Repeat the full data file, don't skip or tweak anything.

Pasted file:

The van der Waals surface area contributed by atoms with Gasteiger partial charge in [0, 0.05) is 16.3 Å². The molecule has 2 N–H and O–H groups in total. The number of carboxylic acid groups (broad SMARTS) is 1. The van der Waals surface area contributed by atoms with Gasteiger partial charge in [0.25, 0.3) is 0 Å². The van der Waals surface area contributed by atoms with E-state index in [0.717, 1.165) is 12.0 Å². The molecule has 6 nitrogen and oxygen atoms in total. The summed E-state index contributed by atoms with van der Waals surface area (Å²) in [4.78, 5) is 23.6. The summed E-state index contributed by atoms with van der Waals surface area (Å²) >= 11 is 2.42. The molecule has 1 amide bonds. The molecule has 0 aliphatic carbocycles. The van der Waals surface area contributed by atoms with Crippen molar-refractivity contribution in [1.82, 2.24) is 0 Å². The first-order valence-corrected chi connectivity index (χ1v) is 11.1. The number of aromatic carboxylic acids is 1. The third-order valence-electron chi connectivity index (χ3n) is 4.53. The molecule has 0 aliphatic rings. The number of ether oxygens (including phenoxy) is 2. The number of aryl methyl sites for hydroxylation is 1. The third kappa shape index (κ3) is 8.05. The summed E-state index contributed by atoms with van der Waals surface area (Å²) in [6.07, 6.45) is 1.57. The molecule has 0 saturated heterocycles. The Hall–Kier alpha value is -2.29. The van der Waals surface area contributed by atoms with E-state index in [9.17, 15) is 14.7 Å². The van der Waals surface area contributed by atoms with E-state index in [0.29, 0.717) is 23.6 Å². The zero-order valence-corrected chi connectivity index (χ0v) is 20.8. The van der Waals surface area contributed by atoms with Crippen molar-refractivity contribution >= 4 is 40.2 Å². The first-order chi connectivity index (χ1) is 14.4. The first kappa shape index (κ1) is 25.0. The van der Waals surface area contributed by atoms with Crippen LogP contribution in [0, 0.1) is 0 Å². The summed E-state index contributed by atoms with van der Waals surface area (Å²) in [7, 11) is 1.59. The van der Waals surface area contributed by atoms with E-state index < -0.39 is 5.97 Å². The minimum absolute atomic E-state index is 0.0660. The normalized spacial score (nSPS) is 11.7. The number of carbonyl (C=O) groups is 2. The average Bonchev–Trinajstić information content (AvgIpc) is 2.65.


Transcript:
The van der Waals surface area contributed by atoms with Gasteiger partial charge in [0, 0.05) is 16.3 Å². The molecule has 2 N–H and O–H groups in total. The number of carboxylic acid groups (broad SMARTS) is 1. The van der Waals surface area contributed by atoms with Gasteiger partial charge in [0.25, 0.3) is 0 Å². The van der Waals surface area contributed by atoms with E-state index in [0.717, 1.165) is 12.0 Å². The molecule has 6 nitrogen and oxygen atoms in total. The summed E-state index contributed by atoms with van der Waals surface area (Å²) in [4.78, 5) is 23.6. The summed E-state index contributed by atoms with van der Waals surface area (Å²) >= 11 is 2.42. The molecule has 1 amide bonds. The molecule has 0 aliphatic carbocycles. The van der Waals surface area contributed by atoms with Crippen molar-refractivity contribution in [1.82, 2.24) is 0 Å². The first-order valence-corrected chi connectivity index (χ1v) is 11.1. The number of aromatic carboxylic acids is 1. The third-order valence-electron chi connectivity index (χ3n) is 4.53. The molecule has 0 aliphatic rings. The number of ether oxygens (including phenoxy) is 2. The number of aryl methyl sites for hydroxylation is 1. The third kappa shape index (κ3) is 8.05. The summed E-state index contributed by atoms with van der Waals surface area (Å²) in [6.07, 6.45) is 1.57. The molecule has 0 saturated heterocycles. The Hall–Kier alpha value is -2.29. The van der Waals surface area contributed by atoms with E-state index in [9.17, 15) is 14.7 Å². The van der Waals surface area contributed by atoms with E-state index in [0.29, 0.717) is 23.6 Å². The zero-order valence-corrected chi connectivity index (χ0v) is 20.8. The van der Waals surface area contributed by atoms with Crippen molar-refractivity contribution >= 4 is 40.2 Å². The first-order chi connectivity index (χ1) is 14.4. The first kappa shape index (κ1) is 25.0. The van der Waals surface area contributed by atoms with Crippen LogP contribution in [0, 0.1) is 0 Å². The summed E-state index contributed by atoms with van der Waals surface area (Å²) in [7, 11) is 1.59. The van der Waals surface area contributed by atoms with E-state index < -0.39 is 5.97 Å². The minimum absolute atomic E-state index is 0.0660. The normalized spacial score (nSPS) is 11.7. The number of carbonyl (C=O) groups is 2. The average Bonchev–Trinajstić information content (AvgIpc) is 2.65.